An increase in the cancer detection rate occurred initially during the conversion from film-screen to digital mammography, which subsequently decreased but remained higher than before digital conversion, according to a study of a community-based mammography practice in the August issue of the American Journal of Roentgenology.
Fred S. Vernacchia, MD, from the San Luis Diagnostic Center in San Luis Obispo, Calif., and colleagues undertook the retrospective evaluation of the impact on recall rates and cancer detection when converting from film-screen to digital mammography in a community-based radiology practice.
The researchers compiled audits of an institution's records during a four-year period: the year before conversion to digital mammography (Audit One) and the first, second and third years after conversion (Audits Two, Three and Four, respectively). They found that 4,838 film-screenings were performed during the period of Audit One without the use of the digital system; 6,875 screenings were performed using the digital system during Audit Two; 7,379 screenings during Audit Three; and 7,294 during Audit Four. They determined the cancer detection and recall rates for each audit.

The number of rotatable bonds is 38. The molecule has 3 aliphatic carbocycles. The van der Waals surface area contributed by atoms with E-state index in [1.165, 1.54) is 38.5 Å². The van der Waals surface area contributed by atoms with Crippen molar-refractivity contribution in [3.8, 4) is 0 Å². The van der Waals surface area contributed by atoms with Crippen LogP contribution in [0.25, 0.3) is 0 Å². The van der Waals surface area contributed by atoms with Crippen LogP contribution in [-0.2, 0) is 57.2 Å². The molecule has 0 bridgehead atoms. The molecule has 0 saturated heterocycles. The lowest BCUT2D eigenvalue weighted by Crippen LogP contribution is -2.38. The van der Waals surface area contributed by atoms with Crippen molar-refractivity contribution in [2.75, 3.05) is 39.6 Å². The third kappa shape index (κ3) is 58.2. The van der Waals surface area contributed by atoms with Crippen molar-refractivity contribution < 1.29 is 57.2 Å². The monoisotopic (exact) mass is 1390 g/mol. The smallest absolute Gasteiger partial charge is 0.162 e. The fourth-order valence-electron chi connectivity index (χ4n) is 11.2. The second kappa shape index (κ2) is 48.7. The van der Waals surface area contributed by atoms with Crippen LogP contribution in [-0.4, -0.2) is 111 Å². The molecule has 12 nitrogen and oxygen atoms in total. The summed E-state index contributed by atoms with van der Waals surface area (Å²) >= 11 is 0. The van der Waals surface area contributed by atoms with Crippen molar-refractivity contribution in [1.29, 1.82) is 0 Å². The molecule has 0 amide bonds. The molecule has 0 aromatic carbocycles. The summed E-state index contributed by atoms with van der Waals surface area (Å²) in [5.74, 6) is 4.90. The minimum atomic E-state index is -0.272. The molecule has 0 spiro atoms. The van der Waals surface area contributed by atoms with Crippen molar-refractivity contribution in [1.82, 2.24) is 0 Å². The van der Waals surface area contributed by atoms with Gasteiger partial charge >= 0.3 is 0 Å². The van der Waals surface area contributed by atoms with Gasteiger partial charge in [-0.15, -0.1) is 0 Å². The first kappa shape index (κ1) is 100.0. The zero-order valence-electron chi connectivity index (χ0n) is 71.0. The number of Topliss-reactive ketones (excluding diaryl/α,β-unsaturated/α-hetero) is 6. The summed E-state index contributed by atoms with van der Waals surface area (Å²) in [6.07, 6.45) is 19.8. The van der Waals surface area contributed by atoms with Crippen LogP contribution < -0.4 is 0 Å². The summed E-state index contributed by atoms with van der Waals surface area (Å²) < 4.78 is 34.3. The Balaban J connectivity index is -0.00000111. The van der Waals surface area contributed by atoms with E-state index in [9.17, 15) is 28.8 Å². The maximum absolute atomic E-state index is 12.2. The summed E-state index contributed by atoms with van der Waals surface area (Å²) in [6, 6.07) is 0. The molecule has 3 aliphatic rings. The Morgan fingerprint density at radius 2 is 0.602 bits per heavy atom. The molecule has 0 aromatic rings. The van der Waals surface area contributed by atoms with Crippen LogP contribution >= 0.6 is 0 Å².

The investigators found that cancer detection rates increased from 4.1/1,000 during film-screenings to 7.9/1,000 the year after the introduction of digital mammography. They found that the recall rates also increased the year after digital mammography was introduced, from 6.1 percent to 10.2 percent. Audit Three showed no statistically significant difference in cancer detection rates from those in Audit One, decreasing to 5.1/1,000. However, Audit Four noted an increase in the cancer detection rate to 6.9/1,000.
Vernacchia and colleagues concluded that their study findings suggest that new technology alone is responsible for the increased number of cancers detected in patients with dense breasts that were not previously found using film-screening.
The authors observed that a slightly higher cancer detection rate could be attributed to a high percentage of patients with dense breasts, or an influx of patients with dense breasts or an influx of other high-risk patients (e.g., 40- to 50-year-old women or premenopausal women). However, they acknowledged that they "do not have the statistics to support this premise."